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Home > Dictionary of Science Quotations > Scientist Names Index A > Warder Clyde Allee Quotes

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Warder Clyde Allee
(5 Jun 1885 - 18 Mar 1955)

American zoologist and ecologist who researched the social behaviour, aggregations, and distribution of both land and sea animals. He noted what he called “protocooperation” among animals, unconscious cooperation instead of competition.

Science Quotes by Warder Clyde Allee (4 quotes)

At last such field studies have been put on a sound basis which should result in the hunting of information rather than specimens.
— Warder Clyde Allee
Concluding line of Allee’s Review (of Hiram Bingham’s 1932 book, Gorillas in a Native Habitat), in journal, Ecology (1933), 14, No. 3, 320. Note that the quote is authored by the reviewer, W.C. Allee, and any source attributing it directly to Bingham himself is incorrect.
Science quotes on:  |  Basis (180)  |  Field (378)  |  Hunt (32)  |  Hunting (23)  |  Information (173)  |  Last (425)  |  Result (700)  |  Sound (187)  |  Specimen (32)

The cooperative forces are biologically the more important and vital. The balance between the cooperative and altruistic tendencies and those which are disoperative and egoistic is relatively close. Under many conditions the cooperative forces lose. In the long run, however, the group centered, more altruistic drives are slightly stronger. … human altruistic drives are as firmly based on an animal ancestry as is man himself. Our tendencies toward goodness, such as they are, are as innate as our tendencies toward intelligence; we could do well with more of both.
— Warder Clyde Allee
In 'Where Angels Fear to Tread: A Contribution From General Sociology to Human Ethics', Science (11 Jun 1943), 97, No. 2528, 521.
Science quotes on:  |  Altruism (7)  |  Ancestry (13)  |  Animal (651)  |  Balance (82)  |  Both (496)  |  Condition (362)  |  Cooperation (38)  |  Do (1905)  |  Force (497)  |  Goodness (26)  |  Himself (461)  |  Human (1512)  |  In The Long Run (18)  |  Innate (14)  |  Intelligence (218)  |  Lose (165)  |  Man (2252)  |  More (2558)  |  Stronger (36)  |  Vital (89)

The mortal enemies of man are not his fellows of another continent or race; they are the aspects of the physical world which limit or challenge his control, the disease germs that attack him and his domesticated plants and animals, and the insects that carry many of these germs as well as working notable direct injury. This is not even the age of man, however great his superiority in size and intelligence; it is literally the age of insects.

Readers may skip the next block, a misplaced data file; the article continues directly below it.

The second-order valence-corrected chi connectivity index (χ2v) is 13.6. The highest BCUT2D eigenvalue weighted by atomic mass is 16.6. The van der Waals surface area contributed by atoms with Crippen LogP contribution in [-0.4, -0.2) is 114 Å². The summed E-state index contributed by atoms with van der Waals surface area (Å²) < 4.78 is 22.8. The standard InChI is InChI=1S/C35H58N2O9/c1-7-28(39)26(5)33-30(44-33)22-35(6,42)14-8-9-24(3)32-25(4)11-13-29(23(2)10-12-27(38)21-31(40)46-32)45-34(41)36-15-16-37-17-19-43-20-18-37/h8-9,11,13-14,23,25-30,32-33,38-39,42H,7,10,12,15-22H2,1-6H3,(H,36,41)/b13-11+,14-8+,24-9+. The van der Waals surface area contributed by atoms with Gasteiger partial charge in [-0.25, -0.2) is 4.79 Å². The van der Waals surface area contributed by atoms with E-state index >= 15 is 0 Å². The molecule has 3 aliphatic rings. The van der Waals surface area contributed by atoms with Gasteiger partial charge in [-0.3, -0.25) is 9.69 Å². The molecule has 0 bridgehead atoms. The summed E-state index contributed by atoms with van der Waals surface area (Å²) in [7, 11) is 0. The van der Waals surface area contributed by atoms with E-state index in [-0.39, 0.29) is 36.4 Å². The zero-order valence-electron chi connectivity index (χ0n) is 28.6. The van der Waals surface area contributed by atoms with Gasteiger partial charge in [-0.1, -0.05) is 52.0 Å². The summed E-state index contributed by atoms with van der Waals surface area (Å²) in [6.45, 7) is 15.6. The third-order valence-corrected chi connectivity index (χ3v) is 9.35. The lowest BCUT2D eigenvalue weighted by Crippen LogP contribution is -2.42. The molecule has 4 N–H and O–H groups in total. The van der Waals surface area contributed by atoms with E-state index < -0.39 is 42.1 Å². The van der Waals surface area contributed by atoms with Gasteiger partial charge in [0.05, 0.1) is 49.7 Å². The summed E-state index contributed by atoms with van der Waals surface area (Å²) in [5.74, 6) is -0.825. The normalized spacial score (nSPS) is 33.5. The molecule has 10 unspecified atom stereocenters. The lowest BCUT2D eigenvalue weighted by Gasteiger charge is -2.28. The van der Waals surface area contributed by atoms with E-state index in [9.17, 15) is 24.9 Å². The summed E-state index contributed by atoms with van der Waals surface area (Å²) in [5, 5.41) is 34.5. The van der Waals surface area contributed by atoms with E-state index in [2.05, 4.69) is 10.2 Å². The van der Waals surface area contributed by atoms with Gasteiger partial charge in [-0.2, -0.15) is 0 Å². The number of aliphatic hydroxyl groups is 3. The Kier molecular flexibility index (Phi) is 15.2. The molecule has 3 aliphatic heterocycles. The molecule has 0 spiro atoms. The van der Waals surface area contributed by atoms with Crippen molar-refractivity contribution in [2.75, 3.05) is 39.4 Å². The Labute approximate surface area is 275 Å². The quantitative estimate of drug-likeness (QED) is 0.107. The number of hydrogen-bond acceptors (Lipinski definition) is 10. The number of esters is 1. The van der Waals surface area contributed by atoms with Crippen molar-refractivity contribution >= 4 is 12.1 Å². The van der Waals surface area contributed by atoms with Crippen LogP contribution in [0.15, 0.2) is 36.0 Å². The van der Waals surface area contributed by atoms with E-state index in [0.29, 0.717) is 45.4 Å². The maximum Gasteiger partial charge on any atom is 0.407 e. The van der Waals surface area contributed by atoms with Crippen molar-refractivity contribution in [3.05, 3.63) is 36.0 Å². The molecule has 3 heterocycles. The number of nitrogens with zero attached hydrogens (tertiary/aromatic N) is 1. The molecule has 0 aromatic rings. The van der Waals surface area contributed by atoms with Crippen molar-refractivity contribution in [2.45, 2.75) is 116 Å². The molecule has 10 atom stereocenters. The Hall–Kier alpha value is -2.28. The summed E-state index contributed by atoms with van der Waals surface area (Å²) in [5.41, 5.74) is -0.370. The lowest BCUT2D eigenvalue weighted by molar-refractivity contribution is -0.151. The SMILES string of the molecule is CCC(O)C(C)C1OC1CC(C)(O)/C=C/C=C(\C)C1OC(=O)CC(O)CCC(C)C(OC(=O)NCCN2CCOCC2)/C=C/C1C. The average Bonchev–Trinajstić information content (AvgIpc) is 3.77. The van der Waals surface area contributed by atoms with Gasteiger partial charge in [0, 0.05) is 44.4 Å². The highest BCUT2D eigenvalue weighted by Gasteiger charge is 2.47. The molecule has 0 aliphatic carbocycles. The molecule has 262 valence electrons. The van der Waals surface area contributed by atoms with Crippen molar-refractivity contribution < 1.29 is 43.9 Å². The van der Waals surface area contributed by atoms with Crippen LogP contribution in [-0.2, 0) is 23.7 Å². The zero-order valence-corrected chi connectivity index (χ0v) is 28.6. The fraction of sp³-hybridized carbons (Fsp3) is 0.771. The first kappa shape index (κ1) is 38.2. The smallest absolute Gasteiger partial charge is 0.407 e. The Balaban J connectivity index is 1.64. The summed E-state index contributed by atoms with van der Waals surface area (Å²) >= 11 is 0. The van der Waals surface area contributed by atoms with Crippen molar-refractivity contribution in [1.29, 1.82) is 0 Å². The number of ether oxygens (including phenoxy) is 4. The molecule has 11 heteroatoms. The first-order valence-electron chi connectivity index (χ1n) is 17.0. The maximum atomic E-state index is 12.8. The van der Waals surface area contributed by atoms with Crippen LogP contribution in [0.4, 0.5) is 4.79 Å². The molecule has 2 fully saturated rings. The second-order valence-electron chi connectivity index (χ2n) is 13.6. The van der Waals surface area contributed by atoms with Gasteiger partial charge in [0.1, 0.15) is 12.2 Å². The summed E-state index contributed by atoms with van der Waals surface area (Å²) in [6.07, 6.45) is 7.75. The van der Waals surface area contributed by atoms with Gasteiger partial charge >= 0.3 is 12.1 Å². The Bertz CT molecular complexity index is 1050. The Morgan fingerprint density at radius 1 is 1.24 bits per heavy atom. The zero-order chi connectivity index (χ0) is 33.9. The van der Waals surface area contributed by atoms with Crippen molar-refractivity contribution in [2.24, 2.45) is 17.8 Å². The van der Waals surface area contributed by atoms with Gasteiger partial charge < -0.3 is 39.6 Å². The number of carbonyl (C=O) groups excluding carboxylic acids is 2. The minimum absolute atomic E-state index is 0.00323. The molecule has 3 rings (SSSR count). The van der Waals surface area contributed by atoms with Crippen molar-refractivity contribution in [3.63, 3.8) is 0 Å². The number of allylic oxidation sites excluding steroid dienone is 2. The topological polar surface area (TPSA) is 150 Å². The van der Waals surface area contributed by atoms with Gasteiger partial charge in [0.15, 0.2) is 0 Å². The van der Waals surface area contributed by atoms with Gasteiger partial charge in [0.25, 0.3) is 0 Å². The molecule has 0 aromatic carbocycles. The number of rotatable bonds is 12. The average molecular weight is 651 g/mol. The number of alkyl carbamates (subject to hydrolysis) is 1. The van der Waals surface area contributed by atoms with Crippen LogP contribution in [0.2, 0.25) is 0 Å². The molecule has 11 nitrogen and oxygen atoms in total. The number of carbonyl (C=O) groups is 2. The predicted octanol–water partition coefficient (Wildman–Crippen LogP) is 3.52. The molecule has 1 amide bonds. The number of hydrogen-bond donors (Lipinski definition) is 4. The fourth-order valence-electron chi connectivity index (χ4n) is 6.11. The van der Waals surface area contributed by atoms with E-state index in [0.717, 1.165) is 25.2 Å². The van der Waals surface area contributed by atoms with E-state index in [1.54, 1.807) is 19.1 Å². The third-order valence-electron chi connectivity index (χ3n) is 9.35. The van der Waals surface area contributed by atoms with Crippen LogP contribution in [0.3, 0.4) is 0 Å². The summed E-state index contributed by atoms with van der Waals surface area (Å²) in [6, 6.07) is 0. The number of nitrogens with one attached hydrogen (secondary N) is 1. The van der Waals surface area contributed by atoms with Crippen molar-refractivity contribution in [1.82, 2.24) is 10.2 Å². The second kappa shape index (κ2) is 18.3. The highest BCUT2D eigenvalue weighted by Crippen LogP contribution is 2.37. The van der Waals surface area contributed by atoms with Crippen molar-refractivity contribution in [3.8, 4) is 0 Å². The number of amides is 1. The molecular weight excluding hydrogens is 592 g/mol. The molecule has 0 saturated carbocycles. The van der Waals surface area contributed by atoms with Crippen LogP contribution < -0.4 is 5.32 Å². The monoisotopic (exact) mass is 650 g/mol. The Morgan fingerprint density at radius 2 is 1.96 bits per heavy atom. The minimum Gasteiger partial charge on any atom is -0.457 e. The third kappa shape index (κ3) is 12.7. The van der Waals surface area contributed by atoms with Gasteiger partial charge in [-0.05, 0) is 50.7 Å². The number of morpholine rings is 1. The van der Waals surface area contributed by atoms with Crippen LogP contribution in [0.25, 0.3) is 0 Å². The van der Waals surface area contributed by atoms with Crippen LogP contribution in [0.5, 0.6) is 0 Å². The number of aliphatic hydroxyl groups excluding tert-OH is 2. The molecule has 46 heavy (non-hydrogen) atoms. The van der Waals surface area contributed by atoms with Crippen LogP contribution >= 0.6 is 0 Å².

— Warder Clyde Allee
In Chap. 7, 'Some Human Implications', The Social Life of Animals (1938), 240-241. [Books that cite a source of The Social Life of Insects are incorrect. There is no such title in the Library of Congress catalog. —Webmaster]
Science quotes on:  |  Age (509)  |  Animal (651)  |  Aspect (129)  |  Attack (86)  |  Carry (130)  |  Challenge (91)  |  Continent (79)  |  Control (182)  |  Direct (228)  |  Disease (340)  |  Fellow (88)  |  Germ (54)  |  Great (1610)  |  Injury (36)  |  Insect (89)  |  Intelligence (218)  |  Limit (294)  |  Literally (30)  |  Man (2252)  |  Mortal (55)  |  Physical (518)  |  Physical World (30)  |  Plant (320)  |  Race (278)  |  Superiority (19)  |  World (1850)

Widely dispersed knowledge concerning the important role of basic cooperative processes among living beings may lead to the acceptance of cooperation as a guiding principle both in social theory and as a basis for human behavior. Such a development when it occurs will alter the course of human history.
— Warder Clyde Allee
In Cooperation Among Animals with Human Implications: A Revised and Amplified Edition of The Social Life of Animals (1951), 213.
Science quotes on:  |  Cooperation (38)  |  History (716)  |  Human Behavior (10)  |  Knowledge (1647)

See also:

Carl Sagan Thumbnail In science it often happens that scientists say, 'You know that's a really good argument; my position is mistaken,' and then they would actually change their minds and you never hear that old view from them again. They really do it. It doesn't happen as often as it should, because scientists are human and change is sometimes painful. But it happens every day. I cannot recall the last time something like that happened in politics or religion. (1987) -- Carl Sagan
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